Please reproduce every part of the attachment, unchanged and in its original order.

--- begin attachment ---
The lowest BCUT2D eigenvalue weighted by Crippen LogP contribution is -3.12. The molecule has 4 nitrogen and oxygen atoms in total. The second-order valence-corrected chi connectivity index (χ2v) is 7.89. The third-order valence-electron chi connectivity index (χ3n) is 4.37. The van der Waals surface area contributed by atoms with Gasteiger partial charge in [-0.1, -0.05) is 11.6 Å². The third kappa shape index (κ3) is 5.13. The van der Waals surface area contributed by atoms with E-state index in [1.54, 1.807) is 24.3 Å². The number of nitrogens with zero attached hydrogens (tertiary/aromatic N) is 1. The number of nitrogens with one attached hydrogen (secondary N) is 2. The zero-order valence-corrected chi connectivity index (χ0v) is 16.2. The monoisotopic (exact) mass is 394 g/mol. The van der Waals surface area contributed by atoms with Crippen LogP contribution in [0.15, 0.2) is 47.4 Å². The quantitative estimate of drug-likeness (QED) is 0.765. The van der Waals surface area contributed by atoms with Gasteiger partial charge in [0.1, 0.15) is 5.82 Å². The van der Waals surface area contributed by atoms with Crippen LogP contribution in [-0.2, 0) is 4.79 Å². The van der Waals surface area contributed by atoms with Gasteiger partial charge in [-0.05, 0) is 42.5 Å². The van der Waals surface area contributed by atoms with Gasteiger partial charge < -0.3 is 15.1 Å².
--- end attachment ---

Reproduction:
The lowest BCUT2D eigenvalue weighted by Crippen LogP contribution is -3.12. The molecule has 4 nitrogen and oxygen atoms in total. The second-order valence-corrected chi connectivity index (χ2v) is 7.89. The third-order valence-electron chi connectivity index (χ3n) is 4.37. The van der Waals surface area contributed by atoms with Gasteiger partial charge in [-0.1, -0.05) is 11.6 Å². The third kappa shape index (κ3) is 5.13. The van der Waals surface area contributed by atoms with E-state index in [1.54, 1.807) is 24.3 Å². The number of nitrogens with zero attached hydrogens (tertiary/aromatic N) is 1. The number of nitrogens with one attached hydrogen (secondary N) is 2. The zero-order valence-corrected chi connectivity index (χ0v) is 16.2. The monoisotopic (exact) mass is 394 g/mol. The van der Waals surface area contributed by atoms with Crippen LogP contribution in [0.15, 0.2) is 47.4 Å². The quantitative estimate of drug-likeness (QED) is 0.765. The van der Waals surface area contributed by atoms with Gasteiger partial charge in [0.1, 0.15) is 5.82 Å². The van der Waals surface area contributed by atoms with Crippen LogP contribution in [-0.2, 0) is 4.79 Å². The van der Waals surface area contributed by atoms with Gasteiger partial charge in [-0.05, 0) is 42.5 Å². The van der Waals surface area contributed by atoms with Gasteiger partial charge < -0.3 is 15.1 Å².